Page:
IRIN-WA Weekly Round-up 26-1999 [19990703]

IRIN-WA Weekly Round-up 26-1999 [19990703]


Office for the Coordination of Humanitarian Affairs Integrated Regional Information Network for West Africa

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WEST AFRICA: IRIN-WA Weekly Round-up 26 covering the period 26 June - 2 July 1999

SIERRA LEONE: Disarmament

A team of three World Bank experts on disarmament, demobilisation and reintegration (DDR) told participants in the Lome peace talks that 33,000 to 40,000 combatants in Sierra Leone will need to be disarmed and reintegrated into civil society once the civil war is ended, the UN Observer Mission in Sierra Leone (UNOMSIL) said on Wednesday.

The World Bank has opened a multidonor trust fund to solicit contributions towards the US $33 million to $35 million the DDR requires for the programme now under preparation. Britain has pledged US $10 million and the World Bank US $9.1 million to the programme, UNOMSIL said.

Postal employees return to work

Postal employees returned to work on Wednesday after striking for better pay and benefits, AFP reported. The workers, who earn the local equivalent of between US $10 and $20 a month, were also demanding more promotions and medical benefits. Leaders of the Union of Postal and Telecommunications Services, which called the strike, refused to say whether they obtained their demands.

SIERRA LEONE: Malnutrition reported in eastern town

A team from Medecins sans Frontieres (MSF) that travelled last weekend to Daru, near Sierra Leone's border with Liberia, saw signs of severe malnutrition in the eastern town, MSF said.

The team went to assess the humanitarian situation in the town, which is controlled by ECOMOG. Visual observation of a small group of children, which was not necessarily representative of the entire population, showed that about 20 suffered from severe malnutrition, an MSF official said on Monday. "This is not an emergency but it is very close," the MSF representative said.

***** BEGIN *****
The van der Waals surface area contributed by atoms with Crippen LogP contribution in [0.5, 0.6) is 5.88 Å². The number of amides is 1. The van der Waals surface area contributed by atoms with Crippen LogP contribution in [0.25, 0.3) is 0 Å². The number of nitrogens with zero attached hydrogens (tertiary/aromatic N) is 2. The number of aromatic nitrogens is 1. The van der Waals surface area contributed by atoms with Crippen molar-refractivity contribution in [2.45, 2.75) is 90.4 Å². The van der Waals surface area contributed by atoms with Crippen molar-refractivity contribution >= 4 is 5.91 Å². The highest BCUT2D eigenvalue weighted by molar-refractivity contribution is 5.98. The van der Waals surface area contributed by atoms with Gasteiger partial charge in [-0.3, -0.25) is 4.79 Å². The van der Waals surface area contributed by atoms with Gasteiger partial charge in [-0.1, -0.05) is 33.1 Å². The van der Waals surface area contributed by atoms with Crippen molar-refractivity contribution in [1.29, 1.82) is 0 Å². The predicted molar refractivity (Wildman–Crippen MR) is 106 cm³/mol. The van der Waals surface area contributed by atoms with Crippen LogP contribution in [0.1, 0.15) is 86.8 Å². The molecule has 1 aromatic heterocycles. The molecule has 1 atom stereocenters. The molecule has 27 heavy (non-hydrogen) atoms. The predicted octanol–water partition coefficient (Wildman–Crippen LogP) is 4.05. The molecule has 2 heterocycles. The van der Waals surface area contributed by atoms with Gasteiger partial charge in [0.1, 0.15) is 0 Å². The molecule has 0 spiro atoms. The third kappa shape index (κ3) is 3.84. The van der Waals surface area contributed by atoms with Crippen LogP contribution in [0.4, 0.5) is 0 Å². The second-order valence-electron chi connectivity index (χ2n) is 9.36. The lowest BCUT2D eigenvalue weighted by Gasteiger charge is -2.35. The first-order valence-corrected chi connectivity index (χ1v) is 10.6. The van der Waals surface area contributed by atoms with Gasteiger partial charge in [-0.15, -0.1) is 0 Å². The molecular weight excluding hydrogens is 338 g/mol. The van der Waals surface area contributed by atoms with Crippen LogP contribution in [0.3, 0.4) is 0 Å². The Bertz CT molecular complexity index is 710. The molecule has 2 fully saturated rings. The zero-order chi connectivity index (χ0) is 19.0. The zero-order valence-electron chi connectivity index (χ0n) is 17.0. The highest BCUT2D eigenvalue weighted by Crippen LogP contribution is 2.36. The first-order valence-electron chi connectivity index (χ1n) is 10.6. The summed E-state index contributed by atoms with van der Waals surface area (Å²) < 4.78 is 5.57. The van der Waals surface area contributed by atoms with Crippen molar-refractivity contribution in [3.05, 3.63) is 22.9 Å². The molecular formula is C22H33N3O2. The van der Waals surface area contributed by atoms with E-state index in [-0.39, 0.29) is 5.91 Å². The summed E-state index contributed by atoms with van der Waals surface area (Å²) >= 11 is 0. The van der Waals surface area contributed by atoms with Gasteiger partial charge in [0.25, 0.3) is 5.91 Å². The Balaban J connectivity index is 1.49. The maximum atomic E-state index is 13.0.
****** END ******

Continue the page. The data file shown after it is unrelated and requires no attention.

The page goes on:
Militia pledges to stop recruiting children

Sierra Leone's pro-government Kamajor militia has pledged to stop recruiting children and will send home those already serving in its ranks, a UNICEF official told IRIN on Tuesday.

UNICEF estimates that 3,000 children are with the anti-government Revolutionary United Front (RUF) and 1,500 with the Kamajors. UNICEF has documented 3,867 children abducted by the RUF when the guerrillas occupied eastern Freetown in January. So far 700 of the children have been returned to their families, UNICEF said.

In another development, the UN Observer Mission in Sierra Leone, UNOMSIL, has denied a media report that it had received complaints from the Kamajors about 1,000 RUF guerrillas attacking the militia's positions on Saturday in Rima, near the diamond-rich town of Kono.

"We received no complaint," a senior UNOMSIL officer told IRIN on Tuesday. "We will investigate further."

GUINEA: Government denies banning Sierra Leonean men

Guinea has denied a news report published on Thursday that it has banned Sierra Leonean men from entering the country by sea. Alhousseine Thiam, chairman of Guinea's Bureau national de coordination des refugies (National Refugee coordination office) told IRIN on Thursday: "Guinea has never, never restricted (the entry of) Sierra Leonean males."